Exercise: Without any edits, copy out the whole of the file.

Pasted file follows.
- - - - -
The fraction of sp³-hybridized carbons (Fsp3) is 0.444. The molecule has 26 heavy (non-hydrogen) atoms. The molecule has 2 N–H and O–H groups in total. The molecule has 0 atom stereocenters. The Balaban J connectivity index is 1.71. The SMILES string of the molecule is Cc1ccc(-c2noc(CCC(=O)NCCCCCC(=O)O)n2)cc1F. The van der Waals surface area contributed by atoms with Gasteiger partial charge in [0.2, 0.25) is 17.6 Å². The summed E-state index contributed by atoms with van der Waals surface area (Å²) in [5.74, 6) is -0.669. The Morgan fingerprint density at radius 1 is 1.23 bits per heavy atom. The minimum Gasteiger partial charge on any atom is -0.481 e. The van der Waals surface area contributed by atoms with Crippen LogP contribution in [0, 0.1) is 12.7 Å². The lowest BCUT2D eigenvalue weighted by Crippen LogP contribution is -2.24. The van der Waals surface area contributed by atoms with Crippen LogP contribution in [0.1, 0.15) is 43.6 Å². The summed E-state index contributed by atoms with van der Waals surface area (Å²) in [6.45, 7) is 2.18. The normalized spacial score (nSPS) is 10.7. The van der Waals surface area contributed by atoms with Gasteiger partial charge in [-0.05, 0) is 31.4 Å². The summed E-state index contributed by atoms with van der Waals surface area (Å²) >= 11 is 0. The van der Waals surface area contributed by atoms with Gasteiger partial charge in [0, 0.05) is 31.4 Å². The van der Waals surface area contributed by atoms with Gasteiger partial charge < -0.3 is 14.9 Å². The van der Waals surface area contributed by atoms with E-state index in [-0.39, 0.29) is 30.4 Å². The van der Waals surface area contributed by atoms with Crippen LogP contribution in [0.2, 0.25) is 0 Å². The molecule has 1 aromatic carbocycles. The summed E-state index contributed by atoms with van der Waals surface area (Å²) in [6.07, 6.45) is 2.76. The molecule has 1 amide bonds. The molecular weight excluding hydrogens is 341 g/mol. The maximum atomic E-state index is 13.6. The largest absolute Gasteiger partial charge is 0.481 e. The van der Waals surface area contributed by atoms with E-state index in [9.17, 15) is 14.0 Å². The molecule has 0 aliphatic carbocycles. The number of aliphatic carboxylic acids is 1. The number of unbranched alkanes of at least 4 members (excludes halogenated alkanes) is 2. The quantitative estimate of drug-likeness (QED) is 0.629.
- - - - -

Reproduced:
The fraction of sp³-hybridized carbons (Fsp3) is 0.444. The molecule has 26 heavy (non-hydrogen) atoms. The molecule has 2 N–H and O–H groups in total. The molecule has 0 atom stereocenters. The Balaban J connectivity index is 1.71. The SMILES string of the molecule is Cc1ccc(-c2noc(CCC(=O)NCCCCCC(=O)O)n2)cc1F. The van der Waals surface area contributed by atoms with Gasteiger partial charge in [0.2, 0.25) is 17.6 Å². The summed E-state index contributed by atoms with van der Waals surface area (Å²) in [5.74, 6) is -0.669. The Morgan fingerprint density at radius 1 is 1.23 bits per heavy atom. The minimum Gasteiger partial charge on any atom is -0.481 e. The van der Waals surface area contributed by atoms with Crippen LogP contribution in [0, 0.1) is 12.7 Å². The lowest BCUT2D eigenvalue weighted by Crippen LogP contribution is -2.24. The van der Waals surface area contributed by atoms with Crippen LogP contribution in [0.1, 0.15) is 43.6 Å². The summed E-state index contributed by atoms with van der Waals surface area (Å²) in [6.45, 7) is 2.18. The normalized spacial score (nSPS) is 10.7. The van der Waals surface area contributed by atoms with Gasteiger partial charge in [-0.05, 0) is 31.4 Å². The summed E-state index contributed by atoms with van der Waals surface area (Å²) >= 11 is 0. The van der Waals surface area contributed by atoms with Gasteiger partial charge in [0, 0.05) is 31.4 Å². The van der Waals surface area contributed by atoms with Gasteiger partial charge < -0.3 is 14.9 Å². The van der Waals surface area contributed by atoms with E-state index in [-0.39, 0.29) is 30.4 Å². The van der Waals surface area contributed by atoms with Crippen LogP contribution in [0.2, 0.25) is 0 Å². The molecule has 1 aromatic carbocycles. The summed E-state index contributed by atoms with van der Waals surface area (Å²) in [6.07, 6.45) is 2.76. The molecule has 1 amide bonds. The molecular weight excluding hydrogens is 341 g/mol. The maximum atomic E-state index is 13.6. The largest absolute Gasteiger partial charge is 0.481 e. The van der Waals surface area contributed by atoms with E-state index in [9.17, 15) is 14.0 Å². The molecule has 0 aliphatic carbocycles. The number of aliphatic carboxylic acids is 1. The number of unbranched alkanes of at least 4 members (excludes halogenated alkanes) is 2. The quantitative estimate of drug-likeness (QED) is 0.629.